A little more than a year ago I wrote my first blog, just to experience what is was like to write one. I didn’t really understood why people wanted to share all kind of things with others. My first blog (which I called ‘my first blog’) didn’t even had a proper subject, I just wrote a blog to see what would happen. I introduced myself and wrote a little about the online Educa I just visited. To my surprise quite a number of people read it and they encouraged me to continue and really start blogging.
I decided to continue and to use the same ground rules I use for all social media; I just use them for my work or work related things. So no stories about how much I love my wife and kids, or that my dog has died. For the first post I named my blog Kasper Spiro’s blog. After that I decided to rename it to ‘Change to learn’, simply because change and (e) learning are the two consistent threads through my working career. Another thing I decided was to write in English, partly because I have a lot of international contacts, but mostly to practice and improve my English writing skills (Yes learning by doing is my preferred learning style). I hope that my learning process didn’t hinder you too much in reading my posts. I got a lot of feedback on the fact that I took a cow by the horns instead of a bull, but most comments where about the content, so I guess that the message comes across.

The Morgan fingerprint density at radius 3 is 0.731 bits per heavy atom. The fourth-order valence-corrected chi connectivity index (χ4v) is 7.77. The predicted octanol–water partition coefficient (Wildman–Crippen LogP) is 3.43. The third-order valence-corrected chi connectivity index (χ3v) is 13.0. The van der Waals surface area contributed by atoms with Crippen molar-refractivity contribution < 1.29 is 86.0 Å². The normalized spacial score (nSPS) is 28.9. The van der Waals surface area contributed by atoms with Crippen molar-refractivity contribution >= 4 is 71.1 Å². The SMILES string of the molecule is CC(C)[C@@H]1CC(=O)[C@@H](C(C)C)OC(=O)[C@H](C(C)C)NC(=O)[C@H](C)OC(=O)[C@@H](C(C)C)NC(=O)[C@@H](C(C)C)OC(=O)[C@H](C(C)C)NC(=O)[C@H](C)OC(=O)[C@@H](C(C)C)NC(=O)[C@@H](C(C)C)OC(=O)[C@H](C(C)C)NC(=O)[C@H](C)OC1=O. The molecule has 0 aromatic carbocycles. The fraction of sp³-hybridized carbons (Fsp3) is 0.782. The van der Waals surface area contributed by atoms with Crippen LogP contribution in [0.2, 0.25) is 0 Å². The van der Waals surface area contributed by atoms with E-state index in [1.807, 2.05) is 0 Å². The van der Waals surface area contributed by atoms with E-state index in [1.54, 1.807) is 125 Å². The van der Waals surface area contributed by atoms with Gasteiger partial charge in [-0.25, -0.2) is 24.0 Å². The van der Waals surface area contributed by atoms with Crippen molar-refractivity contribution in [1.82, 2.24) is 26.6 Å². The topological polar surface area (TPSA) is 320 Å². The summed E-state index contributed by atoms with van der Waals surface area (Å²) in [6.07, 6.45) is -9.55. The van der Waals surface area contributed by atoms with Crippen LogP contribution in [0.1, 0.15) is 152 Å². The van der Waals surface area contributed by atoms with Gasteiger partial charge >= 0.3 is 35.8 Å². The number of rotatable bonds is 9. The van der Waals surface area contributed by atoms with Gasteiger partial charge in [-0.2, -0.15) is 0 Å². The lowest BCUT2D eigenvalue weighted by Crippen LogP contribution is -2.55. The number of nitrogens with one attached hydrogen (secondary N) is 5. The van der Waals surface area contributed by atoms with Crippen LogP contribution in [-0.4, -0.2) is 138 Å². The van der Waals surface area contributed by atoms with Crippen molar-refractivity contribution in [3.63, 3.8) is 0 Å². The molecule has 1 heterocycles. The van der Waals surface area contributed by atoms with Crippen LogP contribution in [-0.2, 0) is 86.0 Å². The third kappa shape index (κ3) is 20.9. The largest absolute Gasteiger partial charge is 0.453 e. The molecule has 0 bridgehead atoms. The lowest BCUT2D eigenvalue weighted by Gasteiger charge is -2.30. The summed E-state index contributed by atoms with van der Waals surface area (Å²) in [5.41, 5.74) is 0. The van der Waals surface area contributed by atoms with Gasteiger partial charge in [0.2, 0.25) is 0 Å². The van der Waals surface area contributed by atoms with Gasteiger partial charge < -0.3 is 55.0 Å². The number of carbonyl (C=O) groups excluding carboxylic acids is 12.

I wrote 26 blogs, generating 2900 hits; that’s a little over a 100 per blog. My best read post was on output management, but that is because the author of the book I wrote about (Filip vandenDriesche) placed a link on his output manager website to my blog. I had my first blog dip, I published no blogs between July and November. That had a lot to do with my plan to leave Stoas, I found it difficult to blog in that situation.
These are not very impressive figures, but the funny part is that I’m writing more and more for myself and not for someone else. Blogging is a way of putting my thoughts into a few hundred words, and that is a great learning experience. Jay Cross told me that he writes 4 blogs, but only publish two of them. The other two are just a way of catching thoughts and ideas and reflect on them. That’s the way it works for me more and more. I have a hole bundle of draft blogs that I will never publish. But by writing them, I forced myself to think about these topics in a different manner and make my ideas concrete by writing them down. The other thing is that you create a history. I’m never much into looking back and evaluating (I’m more a here and now kind of guy). But reading back on the posts (published and unpublished) gives a great overview of the past year. It was a turbulent year full of important changes and there is a lot to learn from. I guess my blog title was more appropriate then I suspected a year ago.